Pray for the courage to act

On April 22, 2015, at 7:30 AM, I was riding in a car, from Statesboro to Savannah, because I was going to have a tooth extracted — my right bicuspid if you really need to know—because I had bitten down on a Greek Kalamata Olive, which was supposed to have been pitted in Greece, but hadn’t been. I knew when I crunched the olive in the month prior to this trip that I had broken the tooth. 


After the atrocity in Orlando, where a shooter entered a gay nightclub and gunned down innocent people celebrating a Saturday night, our country is once again in mourning. I cannot believe that I am responding in a column, again, to a mass shooting. This one occurred in the city where I was born and raised.
The casualties (a word once used for war) are the greatest number in recent U.S. history since 9/11. 

In my life

As I write these words in the afterglow of the beautiful ordination Mass celebrated on June 4, I am experiencing a wave of memories concerning my own 40 years as a priest of the Diocese of Savannah.

One gorilla; hundreds of refugees

In the same week that an endangered gorilla was shot dead at the Cincinnati zoo, more than 700 migrants drowned in the Mediterranean. Social media exploded with outrage about the killing of the gorilla. Memorials, protests, and petitions were generated. The parents of the child whose life was saved by zoo officials were threatened and vilified. 
The deaths of the migrants were scarcely acknowledged, much less mourned. Where was the widespread outrage against the conditions and circumstances leading to their deaths?

It is time to call nonsense what it is: "nonsense."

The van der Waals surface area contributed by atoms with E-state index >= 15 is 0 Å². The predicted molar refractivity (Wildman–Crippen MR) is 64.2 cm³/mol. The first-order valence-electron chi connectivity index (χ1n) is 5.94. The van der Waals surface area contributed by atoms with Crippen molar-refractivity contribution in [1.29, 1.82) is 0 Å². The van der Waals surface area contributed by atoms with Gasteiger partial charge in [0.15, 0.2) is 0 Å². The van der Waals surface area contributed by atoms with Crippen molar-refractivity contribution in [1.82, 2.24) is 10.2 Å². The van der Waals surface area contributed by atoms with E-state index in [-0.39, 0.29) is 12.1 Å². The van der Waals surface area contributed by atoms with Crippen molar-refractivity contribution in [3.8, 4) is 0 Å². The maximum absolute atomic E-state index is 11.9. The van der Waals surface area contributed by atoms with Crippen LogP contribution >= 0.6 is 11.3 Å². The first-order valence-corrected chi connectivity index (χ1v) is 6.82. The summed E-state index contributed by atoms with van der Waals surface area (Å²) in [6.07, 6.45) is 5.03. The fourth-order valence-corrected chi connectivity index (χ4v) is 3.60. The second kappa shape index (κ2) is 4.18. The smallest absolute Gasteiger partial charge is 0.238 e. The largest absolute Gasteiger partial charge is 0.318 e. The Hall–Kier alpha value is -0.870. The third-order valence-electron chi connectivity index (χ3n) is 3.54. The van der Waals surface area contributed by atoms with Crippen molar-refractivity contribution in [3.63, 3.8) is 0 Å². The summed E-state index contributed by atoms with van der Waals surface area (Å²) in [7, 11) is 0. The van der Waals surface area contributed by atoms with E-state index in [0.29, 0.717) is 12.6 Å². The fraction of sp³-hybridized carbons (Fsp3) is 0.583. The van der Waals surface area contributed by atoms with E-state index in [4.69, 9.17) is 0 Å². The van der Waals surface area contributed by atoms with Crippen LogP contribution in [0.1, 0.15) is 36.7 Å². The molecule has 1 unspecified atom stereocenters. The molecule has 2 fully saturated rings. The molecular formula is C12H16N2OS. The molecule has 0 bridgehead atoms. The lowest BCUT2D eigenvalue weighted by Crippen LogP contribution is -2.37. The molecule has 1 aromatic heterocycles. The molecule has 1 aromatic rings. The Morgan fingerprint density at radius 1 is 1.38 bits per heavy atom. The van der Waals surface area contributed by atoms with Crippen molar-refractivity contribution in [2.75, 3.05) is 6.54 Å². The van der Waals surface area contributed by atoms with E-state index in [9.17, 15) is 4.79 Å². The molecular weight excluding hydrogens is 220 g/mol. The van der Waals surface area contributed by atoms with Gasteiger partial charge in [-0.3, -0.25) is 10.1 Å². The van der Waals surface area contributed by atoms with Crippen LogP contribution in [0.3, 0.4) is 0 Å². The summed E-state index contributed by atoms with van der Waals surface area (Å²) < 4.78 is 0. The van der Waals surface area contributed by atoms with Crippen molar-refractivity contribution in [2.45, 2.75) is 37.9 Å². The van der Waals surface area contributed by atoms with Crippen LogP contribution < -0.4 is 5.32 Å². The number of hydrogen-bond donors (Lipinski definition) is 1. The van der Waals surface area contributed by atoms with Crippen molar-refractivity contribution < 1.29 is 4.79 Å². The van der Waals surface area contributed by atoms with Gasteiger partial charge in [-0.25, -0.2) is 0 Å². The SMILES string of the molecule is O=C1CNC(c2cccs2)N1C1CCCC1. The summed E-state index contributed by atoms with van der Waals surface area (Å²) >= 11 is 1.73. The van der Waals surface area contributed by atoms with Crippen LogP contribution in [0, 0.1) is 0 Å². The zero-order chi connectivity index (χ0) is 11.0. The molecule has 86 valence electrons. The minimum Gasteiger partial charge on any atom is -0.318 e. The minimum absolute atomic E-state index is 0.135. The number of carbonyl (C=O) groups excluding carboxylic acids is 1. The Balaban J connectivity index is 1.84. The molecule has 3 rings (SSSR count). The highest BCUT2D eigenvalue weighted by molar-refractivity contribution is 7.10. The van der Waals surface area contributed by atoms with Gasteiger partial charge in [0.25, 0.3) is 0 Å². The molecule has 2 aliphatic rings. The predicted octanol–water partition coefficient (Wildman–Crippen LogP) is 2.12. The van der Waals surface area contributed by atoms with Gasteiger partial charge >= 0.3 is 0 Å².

It is time to call nonsense what it is: “nonsense.”
None dare call it nonsense
Treason doth never prosper, what’s the reason?
For if it prosper, none dare call it Treason.
—John Harington (1561-1612)
Nonsense is prospering at an unprecedented rate, in this country and elsewhere.
 It is time to call nonsense what it is: “nonsense.”

Writer's Block

In more than 20 years of writing a column, I don’t usually get writer’s block. Often, days before a column is due, an idea germinates. I play around with the idea in my mind before I sit down at the computer. And, if I’m lucky, the words spill out on the page.

Wanted: both truth and mercy

I grew up with the 1957 edition of the Encyclopaedia Britannica, which my parents had bought to answer my endless questions about everything. I love that set of leather-bound books, which I inherited when my father died. That 1957 edition is quirky, Anglo-centric, and often politically incorrect, which makes it fun to read. It also tends to reflect the English Establishments point of view, which is, among other things, Protestant. 

The Way to Wisdom

When Pope Francis recently visited the island of Lesbos where refugees were stranded, he returned to the Vatican with twelve Syrian refugees, six children among them. Some reacted with disappointment that the Pope rescued Muslim, not Christian, refugees. They feel that since Christians are being persecuted in parts of the world, Christians should take priority. 

Examining the motif of love

While in seminary, I wrote a paper about Agape and Eros by the Swedish Bishop Anders Nygren, a founder of the so-called Lundensian School of Theology, which aimed at “rediscovering major motifs of Reformation theology, and examining how such motifs had been employed in different ways throughout history.” Nygren examined the motif of “love” in particular.

Letter to my granddaughter

My only granddaughter turned one this week. In four months, she will become a middle child. Her mother, my oldest, will give birth to a boy.
My granddaughter will soon know what it’s like to share her mother and father with a younger sibling. And, for now anyway, she’ll know what it’s like to be the only girl in a family of boys. When I first announced that my third grandchild would be a boy, some people told me my granddaughter will receive extra protection surrounded by brothers. That may well be the case. 


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Southern Cross
Catholic Pastoral Center
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